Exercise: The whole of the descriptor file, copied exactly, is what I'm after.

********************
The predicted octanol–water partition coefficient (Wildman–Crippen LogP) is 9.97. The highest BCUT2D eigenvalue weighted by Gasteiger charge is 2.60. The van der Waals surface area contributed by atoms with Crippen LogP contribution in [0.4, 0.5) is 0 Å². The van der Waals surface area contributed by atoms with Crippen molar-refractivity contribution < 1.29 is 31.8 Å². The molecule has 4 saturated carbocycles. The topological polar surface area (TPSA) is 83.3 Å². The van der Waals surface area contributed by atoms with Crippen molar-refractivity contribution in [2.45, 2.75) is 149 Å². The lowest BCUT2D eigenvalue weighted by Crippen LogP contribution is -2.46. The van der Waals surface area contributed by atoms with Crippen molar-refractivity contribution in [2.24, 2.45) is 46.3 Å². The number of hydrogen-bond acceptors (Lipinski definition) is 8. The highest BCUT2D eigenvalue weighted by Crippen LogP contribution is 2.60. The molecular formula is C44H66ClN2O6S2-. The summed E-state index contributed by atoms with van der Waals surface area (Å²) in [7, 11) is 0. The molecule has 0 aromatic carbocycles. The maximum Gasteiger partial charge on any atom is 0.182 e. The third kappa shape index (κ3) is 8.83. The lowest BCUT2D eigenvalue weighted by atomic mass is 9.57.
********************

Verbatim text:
The predicted octanol–water partition coefficient (Wildman–Crippen LogP) is 9.97. The highest BCUT2D eigenvalue weighted by Gasteiger charge is 2.60. The van der Waals surface area contributed by atoms with Crippen LogP contribution in [0.4, 0.5) is 0 Å². The van der Waals surface area contributed by atoms with Crippen molar-refractivity contribution < 1.29 is 31.8 Å². The molecule has 4 saturated carbocycles. The topological polar surface area (TPSA) is 83.3 Å². The van der Waals surface area contributed by atoms with Crippen molar-refractivity contribution in [2.45, 2.75) is 149 Å². The lowest BCUT2D eigenvalue weighted by Crippen LogP contribution is -2.46. The van der Waals surface area contributed by atoms with Crippen molar-refractivity contribution in [2.24, 2.45) is 46.3 Å². The number of hydrogen-bond acceptors (Lipinski definition) is 8. The highest BCUT2D eigenvalue weighted by Crippen LogP contribution is 2.60. The molecular formula is C44H66ClN2O6S2-. The summed E-state index contributed by atoms with van der Waals surface area (Å²) in [7, 11) is 0. The molecule has 0 aromatic carbocycles. The maximum Gasteiger partial charge on any atom is 0.182 e. The third kappa shape index (κ3) is 8.83. The lowest BCUT2D eigenvalue weighted by atomic mass is 9.57.